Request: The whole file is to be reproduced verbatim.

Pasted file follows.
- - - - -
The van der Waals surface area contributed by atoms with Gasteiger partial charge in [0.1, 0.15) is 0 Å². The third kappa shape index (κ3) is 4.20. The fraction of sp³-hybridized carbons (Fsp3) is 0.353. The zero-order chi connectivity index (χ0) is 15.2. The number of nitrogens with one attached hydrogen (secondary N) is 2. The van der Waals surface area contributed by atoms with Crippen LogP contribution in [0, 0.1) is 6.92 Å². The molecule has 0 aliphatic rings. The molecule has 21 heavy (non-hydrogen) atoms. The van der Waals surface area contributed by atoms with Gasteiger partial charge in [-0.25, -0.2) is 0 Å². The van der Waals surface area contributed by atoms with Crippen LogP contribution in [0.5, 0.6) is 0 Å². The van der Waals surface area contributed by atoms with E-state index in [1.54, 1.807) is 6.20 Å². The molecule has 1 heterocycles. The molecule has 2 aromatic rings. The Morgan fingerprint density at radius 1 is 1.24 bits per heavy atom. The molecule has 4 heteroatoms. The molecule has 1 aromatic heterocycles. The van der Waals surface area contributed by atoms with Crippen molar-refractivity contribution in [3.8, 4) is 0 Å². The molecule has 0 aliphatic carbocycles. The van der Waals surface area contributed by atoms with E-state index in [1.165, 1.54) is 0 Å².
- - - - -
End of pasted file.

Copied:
The van der Waals surface area contributed by atoms with Gasteiger partial charge in [0.1, 0.15) is 0 Å². The third kappa shape index (κ3) is 4.20. The fraction of sp³-hybridized carbons (Fsp3) is 0.353. The zero-order chi connectivity index (χ0) is 15.2. The number of nitrogens with one attached hydrogen (secondary N) is 2. The van der Waals surface area contributed by atoms with Crippen LogP contribution in [0, 0.1) is 6.92 Å². The molecule has 0 aliphatic rings. The molecule has 21 heavy (non-hydrogen) atoms. The van der Waals surface area contributed by atoms with Gasteiger partial charge in [-0.25, -0.2) is 0 Å². The van der Waals surface area contributed by atoms with Crippen LogP contribution in [0.5, 0.6) is 0 Å². The van der Waals surface area contributed by atoms with E-state index in [1.54, 1.807) is 6.20 Å². The molecule has 1 heterocycles. The molecule has 2 aromatic rings. The Morgan fingerprint density at radius 1 is 1.24 bits per heavy atom. The molecule has 4 heteroatoms. The molecule has 1 aromatic heterocycles. The van der Waals surface area contributed by atoms with Crippen molar-refractivity contribution in [3.8, 4) is 0 Å². The molecule has 0 aliphatic carbocycles. The van der Waals surface area contributed by atoms with E-state index in [1.165, 1.54) is 0 Å².